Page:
I am concerned about bandwidth associated with the myriad dev tasks.
    A good JavaScript library eliminates major hassles, you may have to
    combine some.
    SQL is SQL, it comes down to documentation, interface, licensing or
    preference.
    Server code that does not render standards compliant web pages is a
    pain to test.
    ZPT from ZOPE solves that problem nicely, with a fast XML page parser.
    So prioritize you needs: Labor, Standards, Functionality, Training,
    etc.
    Then evaluate you stacks based on your priorities.
    The last time I was involved with university operations we had unit
    record gear.
    Good Luck,
    Van
     
    Van, Jan 3, 2006
    #5
  6. ccc Guest

    Thanks for your post. I see from the tone of the replies that I may
    have made a 'huge' mistake in using the ngs for research.

    > From your post, it is not clear what these applications do. That may
    > hugely influence any advice you can get.


    Just about everything. For two cases in point: (1) We have a web
    enabled application for faculty members to do things like posts
    attencence, print rosters, etc., which is updated four times a day from
    the big DB. The big DB uses a product named Datatel, and our webapp
    runs on SQL Server. Our Perl script queries Datatel, runs a number of
    queries, downloads the data, shakes it a bakes it, and then shoves it
    into SQL Server with DTS. This is one of our most important
    applications and it is an absolute monster to do manually. (2) We also
    run a little app to generate email accounts for new employees, which is
    not a big deal unless you happen to be a new employee who doesn't have
    an email address. Our applications run the gamut from the large,
    critical apps to the convenience ones.

    > Never dismiss anything because it 'seems' bad. Your 'seems
    > old-fashioned' is someone else's 'proven technology'. You should work on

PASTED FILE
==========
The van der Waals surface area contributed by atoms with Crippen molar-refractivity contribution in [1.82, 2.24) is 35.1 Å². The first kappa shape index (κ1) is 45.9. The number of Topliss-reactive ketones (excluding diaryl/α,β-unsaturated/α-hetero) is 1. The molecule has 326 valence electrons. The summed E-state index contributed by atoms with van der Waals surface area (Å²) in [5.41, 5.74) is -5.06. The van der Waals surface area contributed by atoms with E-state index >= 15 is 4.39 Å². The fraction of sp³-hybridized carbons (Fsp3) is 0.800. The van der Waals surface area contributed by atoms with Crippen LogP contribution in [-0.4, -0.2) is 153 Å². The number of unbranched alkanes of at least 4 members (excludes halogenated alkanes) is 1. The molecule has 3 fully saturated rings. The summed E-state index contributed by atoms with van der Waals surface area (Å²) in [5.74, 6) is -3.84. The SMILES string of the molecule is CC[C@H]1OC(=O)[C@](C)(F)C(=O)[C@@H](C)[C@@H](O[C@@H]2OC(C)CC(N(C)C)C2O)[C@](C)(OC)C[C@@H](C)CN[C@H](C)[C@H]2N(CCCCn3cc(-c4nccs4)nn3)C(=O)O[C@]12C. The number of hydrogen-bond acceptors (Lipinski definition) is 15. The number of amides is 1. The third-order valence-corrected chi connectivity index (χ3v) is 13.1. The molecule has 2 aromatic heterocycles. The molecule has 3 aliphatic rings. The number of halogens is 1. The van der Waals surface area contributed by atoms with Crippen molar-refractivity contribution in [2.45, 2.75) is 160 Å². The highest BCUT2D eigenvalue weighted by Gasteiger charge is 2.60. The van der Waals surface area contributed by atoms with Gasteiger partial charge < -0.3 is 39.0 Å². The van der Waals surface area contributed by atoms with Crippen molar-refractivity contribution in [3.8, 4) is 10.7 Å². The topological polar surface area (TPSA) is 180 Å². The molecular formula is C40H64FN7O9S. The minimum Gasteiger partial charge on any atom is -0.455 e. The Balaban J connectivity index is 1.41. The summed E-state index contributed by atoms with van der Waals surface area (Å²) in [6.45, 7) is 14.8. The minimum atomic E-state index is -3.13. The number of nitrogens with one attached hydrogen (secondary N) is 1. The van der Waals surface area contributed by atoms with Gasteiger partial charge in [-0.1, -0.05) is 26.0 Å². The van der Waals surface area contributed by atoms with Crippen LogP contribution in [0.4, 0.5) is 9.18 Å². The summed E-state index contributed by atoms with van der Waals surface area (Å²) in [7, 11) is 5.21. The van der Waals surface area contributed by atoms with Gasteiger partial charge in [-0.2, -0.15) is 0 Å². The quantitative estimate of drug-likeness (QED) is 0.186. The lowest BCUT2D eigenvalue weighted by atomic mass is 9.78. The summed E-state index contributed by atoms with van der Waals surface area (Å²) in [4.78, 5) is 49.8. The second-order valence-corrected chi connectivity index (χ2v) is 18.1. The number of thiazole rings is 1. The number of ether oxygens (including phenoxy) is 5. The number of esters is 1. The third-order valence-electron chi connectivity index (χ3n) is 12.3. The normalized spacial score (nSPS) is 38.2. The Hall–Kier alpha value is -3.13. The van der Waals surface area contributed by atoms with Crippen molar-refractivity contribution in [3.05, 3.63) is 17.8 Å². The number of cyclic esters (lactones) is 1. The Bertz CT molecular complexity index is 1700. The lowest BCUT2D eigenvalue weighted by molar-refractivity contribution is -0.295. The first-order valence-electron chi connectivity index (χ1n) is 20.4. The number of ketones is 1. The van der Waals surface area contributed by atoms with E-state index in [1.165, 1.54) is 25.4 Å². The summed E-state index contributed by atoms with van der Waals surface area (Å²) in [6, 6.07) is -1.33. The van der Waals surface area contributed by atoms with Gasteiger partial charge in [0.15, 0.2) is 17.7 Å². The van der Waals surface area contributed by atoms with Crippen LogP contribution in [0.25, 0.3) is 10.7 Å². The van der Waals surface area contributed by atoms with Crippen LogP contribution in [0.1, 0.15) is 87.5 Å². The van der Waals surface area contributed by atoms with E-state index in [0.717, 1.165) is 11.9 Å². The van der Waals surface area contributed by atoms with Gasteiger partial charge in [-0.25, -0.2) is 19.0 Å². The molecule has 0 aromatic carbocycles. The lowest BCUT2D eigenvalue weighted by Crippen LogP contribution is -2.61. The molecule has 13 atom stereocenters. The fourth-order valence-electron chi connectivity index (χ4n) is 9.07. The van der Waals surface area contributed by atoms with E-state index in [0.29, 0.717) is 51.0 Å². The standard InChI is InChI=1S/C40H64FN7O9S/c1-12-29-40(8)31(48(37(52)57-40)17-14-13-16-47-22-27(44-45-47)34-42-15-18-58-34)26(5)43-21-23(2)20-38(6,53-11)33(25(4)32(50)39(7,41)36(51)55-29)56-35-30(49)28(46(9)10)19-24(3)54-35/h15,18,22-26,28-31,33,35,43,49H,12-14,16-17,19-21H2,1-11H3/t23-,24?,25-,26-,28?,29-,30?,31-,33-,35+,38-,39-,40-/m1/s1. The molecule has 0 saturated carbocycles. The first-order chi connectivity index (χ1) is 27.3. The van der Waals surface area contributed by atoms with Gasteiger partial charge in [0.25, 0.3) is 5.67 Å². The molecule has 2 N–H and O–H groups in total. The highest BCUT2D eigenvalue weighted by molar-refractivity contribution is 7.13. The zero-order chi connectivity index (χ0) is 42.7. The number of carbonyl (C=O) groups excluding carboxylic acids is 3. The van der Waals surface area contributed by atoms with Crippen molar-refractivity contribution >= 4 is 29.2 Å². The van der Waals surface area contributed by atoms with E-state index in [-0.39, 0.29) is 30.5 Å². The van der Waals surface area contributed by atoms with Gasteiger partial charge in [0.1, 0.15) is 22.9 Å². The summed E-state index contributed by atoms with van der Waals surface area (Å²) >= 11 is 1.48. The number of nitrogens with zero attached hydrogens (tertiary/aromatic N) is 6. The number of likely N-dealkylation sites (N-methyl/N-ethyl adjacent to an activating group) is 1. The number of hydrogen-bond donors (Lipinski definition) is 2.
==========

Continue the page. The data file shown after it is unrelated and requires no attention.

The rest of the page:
> objectifying this statement (because I am not a Perl fan, I expect that
    > this will be possible).


    I *am* a Perl fan, but after having looked at scripts someone else
    wrote (who is no longer with us) with a view toward updating them, I
    have concluded that a quick and dirty scripting language in someone
    else's idiom isn't a very good choice institutionally. Which is why I'm
    looking at OO Perl.

    > Moreover, you do not tell who will do the maintenance on these systems.


    The database people will maintain the programs, and as you can imagine
    these skills are quite varied, which is one reason we want to settle on
    one technology we can all use.

    > If your 'deciding to' does not imply commitment, you have larger
    > problems then choosing a technology.


    Our 'deciding to' was like this: 'Java seems to be hot, so let's all
    use it.' Yes, we may have bigger problems, but we still want to commit
    to one technology that will do the job.

    > Never trust an advocate who knows nothing about the thing (s)he
    > advocates.


    I mispoke ... the advocate know a little about Ruby, but none of the
    others do, and we don't want to take his word without satisfying
    ourselves that what he says is true.

    > Why would you? programming languages all have their strengths and
    > weaknesses. Good programmers will be able to choose a midway path
    > between standardisation on a single language and using the best language
    > for every task.


    We really have a hodgepodge. We have snippets written in ColdFusion,
    Perl, VB6, VB7, a little C, a couple of Java apps, and some other
    miscellanous stuff. We don't have any 'programmers' on staff. People
    have tended to focus on the problem at hand and have used whatever
    language they were familier with. We want to move beyond this, and do
    some real SW engineering.

    >From what I have gathered, our first impulse to use Java was probably

    the right one, even though it wasn't really based on any kind of
    investigation. I just hate to commit to something that I have doubts
    about.

    CC
     
    ccc, Jan 3, 2006
    #6
  7. Guest

    > It might help if you elaborated on what these "doubts" are. It doesn't sound
    > like you know any of the languages you've listed and are hoping that somehow
    > you'll find one magical beast by cross-posting to a bunch of groups. I don't
    > expect you're going to have much luck.


    No, we don't know any of these languages. I'm reasonably competent in
    Perl, and I have used some Java and Python (and taught C++ a loooong
    time ago but have never actually written any C++). The problem is that
    none of us can compare apples to apples, even though we more or less
    can do what needs to be done with the tools we know.

    I don't expect the 'magical beast.' What I do expect is several posts
    along the following lines: 'We faced a similar situation, and used X,
    Y, and Z. X proved the best choice because of reasons A, B, and C. The